Prostate-specific membrane antigen (PSMA) is a cell surface protein with considerable overexpression on most prostate cancer cells.
68Ga-PSMA-PET is an emerging imaging modality that is highly sensitive and specific for detecting prostate cancer when compared to current standard imaging (CT,
MRI and bone scintigraphy).
Most published data has reported performance characteristics with little data on clinical utility,
especially in a regional setting.
Cairns Hospital is the largest major hospital in Far North Queensland.
Public patients suitable for PSMA-PET travel 1800 kilometers to The Royal Brisbane...
Methods and materials
We retrospectively reviewed all public patients investigated with 68Ga-PSMA-PET at the Cairns Hospital to determine the clinical utility.
Patient's case notes were examined to investigate the indications for scanning and to determine whether PSMA-PET imaging altered patient management.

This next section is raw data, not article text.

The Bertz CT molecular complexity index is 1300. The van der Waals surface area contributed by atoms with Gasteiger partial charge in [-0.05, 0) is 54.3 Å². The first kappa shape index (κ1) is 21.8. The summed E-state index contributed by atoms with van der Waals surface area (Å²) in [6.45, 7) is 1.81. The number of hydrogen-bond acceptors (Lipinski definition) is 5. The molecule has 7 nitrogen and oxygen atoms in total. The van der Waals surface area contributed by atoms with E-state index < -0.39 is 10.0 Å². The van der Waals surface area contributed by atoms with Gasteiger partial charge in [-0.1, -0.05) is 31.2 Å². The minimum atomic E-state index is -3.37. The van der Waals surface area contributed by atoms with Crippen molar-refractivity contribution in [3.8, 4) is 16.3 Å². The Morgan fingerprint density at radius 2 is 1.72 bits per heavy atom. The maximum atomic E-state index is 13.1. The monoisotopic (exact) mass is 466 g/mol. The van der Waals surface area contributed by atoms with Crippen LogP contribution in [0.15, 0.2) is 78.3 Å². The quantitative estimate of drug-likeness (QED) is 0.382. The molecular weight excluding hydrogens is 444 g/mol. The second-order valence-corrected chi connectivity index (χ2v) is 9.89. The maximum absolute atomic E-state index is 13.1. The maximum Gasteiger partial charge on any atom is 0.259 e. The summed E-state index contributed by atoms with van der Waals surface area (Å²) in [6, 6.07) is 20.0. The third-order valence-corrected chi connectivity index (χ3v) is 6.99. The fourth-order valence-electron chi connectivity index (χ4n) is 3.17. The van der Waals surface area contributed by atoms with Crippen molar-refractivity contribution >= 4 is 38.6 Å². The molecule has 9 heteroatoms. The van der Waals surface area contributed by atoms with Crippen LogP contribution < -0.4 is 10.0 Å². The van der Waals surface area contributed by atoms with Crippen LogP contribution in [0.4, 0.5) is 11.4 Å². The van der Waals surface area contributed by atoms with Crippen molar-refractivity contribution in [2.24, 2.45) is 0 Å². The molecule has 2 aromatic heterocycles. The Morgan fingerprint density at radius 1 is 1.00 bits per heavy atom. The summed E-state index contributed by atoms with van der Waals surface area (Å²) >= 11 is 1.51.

62 patients were imaged with 68Ga-PSMA-PET-CT and 1 patient with whole body PSMA-PET-MRI between August 2015 to April 2017.
All decisions for imaging were undertaken at a multidisciplinary team level with all results subsequently reviewed at the meeting.Indications for imaging were primary staging (n=35) and investigation of biochemical recurrence (n=28).
For primary staging,
PSMA-PET was indicated when conventional staging imaging was inconclusive (n=16) or in patients at risk for metastases with normal conventional staging (n=19).
Of the 19 patients with normal conventional staging,
PSMA-PET is increasingly used for prostate cancer patient management.
In our cohort,
patients were imaged for primary staging or for investigation of biochemical recurrence.In selected patients,
PSMA-PET has significantly changed treatment options.
Despite the distance required to travel,
the judicious use of scanning in a regional urology unit is clinically useful for prostate cancer treatment decision making.
Ross Smith is currently a radiology registrar at the Sunshine Coast University Hospital.